There are a number of disparate things taking precedence in my mental space at this moment. They are all vying for primacy, which is why I am writing little here, and why other things are falling behind. I am, in fact, behind on reviews and articles alike, and have been trying to craft the last article (aside from some final touches) for the next issue of Sol Rising – which is currently behind for different reasons than the rest of the things to which I am tending.
I have been trying to craft the same article for at least a week and a half (tried it, discarded it, tried another tack, discarded it, tried another tack yesterday, couldn’t get past the vitriol … ). All the elements, and the approach I want, are there. But I could not find my way through to them. Then I read Catherynne M Valente’s article “On Usernames and Blame”, and what I needed to say fell into place.
I have been looking for the positive way forward on, and in, what I am at this moment trying to write, and Valente’s own working through what needed to be said has allowed me to find my way as well. This is fitting since I find in Valente’s works touchstones for language and meaning. Her novels, and her shorter fiction as well, have more than once cleared my head, and allowed me to find the words I, myself, needed. And now her words are doing so again.
The article (post, whatever) of Valente’s is a call for sanity, and calm, rational thought in the sea of vitriol and rage into which the speculative fiction segment of the internet has exploded in the last several weeks. This was building before the fallout from Genevieve Valentine’s harassment at Readercon hit (and if you want a list of all the relevant posts relating to the events and the fallout, BC Holmes has been compiling an almost unfathomably comprehensive listing of links here: http://blog.bcholmes.org/the-readercon-thing/), but that is the focal point around which everything erupted.
Lavie Tidhar’s very apt comments about steampunk fiction and culture were, I think, what started us down this path, because that was a statement about fandom (and the distrubing, reprehensible tolerance for intolerance and clique mentality, and the complimentary blinders to personal and cultural prejudices, that fandom breeds). And how fandom (big F, little f, whatever floats your boat … ) behaves (or, more accurately, doesn’t) is at the heart of this, and especially at the heart of the Readercon fallout:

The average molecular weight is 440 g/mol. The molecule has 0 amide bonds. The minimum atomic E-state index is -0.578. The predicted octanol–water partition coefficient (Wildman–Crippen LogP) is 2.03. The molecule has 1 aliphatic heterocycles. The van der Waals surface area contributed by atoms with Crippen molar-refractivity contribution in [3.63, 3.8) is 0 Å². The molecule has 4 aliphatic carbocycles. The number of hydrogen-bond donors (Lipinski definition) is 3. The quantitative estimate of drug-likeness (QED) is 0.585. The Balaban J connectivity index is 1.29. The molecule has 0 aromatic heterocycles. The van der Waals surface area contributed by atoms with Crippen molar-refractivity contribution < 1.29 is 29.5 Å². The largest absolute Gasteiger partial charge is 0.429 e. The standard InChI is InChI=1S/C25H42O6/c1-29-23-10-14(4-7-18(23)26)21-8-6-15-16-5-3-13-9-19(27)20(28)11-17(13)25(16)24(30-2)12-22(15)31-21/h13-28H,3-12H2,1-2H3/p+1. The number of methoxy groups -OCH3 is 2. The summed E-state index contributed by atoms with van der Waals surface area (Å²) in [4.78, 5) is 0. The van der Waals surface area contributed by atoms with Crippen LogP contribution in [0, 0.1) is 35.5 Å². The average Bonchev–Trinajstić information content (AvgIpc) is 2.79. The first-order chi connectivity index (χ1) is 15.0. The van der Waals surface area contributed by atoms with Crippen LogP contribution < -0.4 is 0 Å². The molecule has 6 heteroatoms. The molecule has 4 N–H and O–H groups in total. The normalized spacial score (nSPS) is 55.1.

I suspect as a community we are hurting in the light of learning that our sacred (read “safe”) spaces are no such thing, and that we are, as ever, fending off the bigots, the otherwise intolerant, and the fools two-fisted – only now we can’t pretend we aren’t anymore. Many basic assumptions about our happy, fannish community (and you have to wonder who was swallowing this horseshit in the first place) have been shattered. Witness the attacks on Genevieve Valentine that followed, and the apologist response (the following paraphrased because I’m not wading into that fucking cesspool again) – “his intentions were misunderstood/he just didn’t get that what he was doing was wrong”, “you women are so fucking sensitive”, “how are we (stalkers, creepers, ordinary people with our heads up our asses) to know when we’ve gone too far?”, and so very, very much worse.
And, of course, this shitstorm picked up speed in the wake of the Readercon board’s decision to change their own harassment policy mid-sentencing. Surprise, surprise (on all counts).
But the anger is not what will get us through this, nor help us find our way to change. Again, I say to you: calm, rational thought is required. Valente has found her way through, and to that place. So have many others, and I note that relatively few of the links on BC Holmes’ compiled list – last time I checked anyway – lead to harassment apologists.
Here is hoping the rest of us can follow in the footsteps of those who have moved past the vitriol.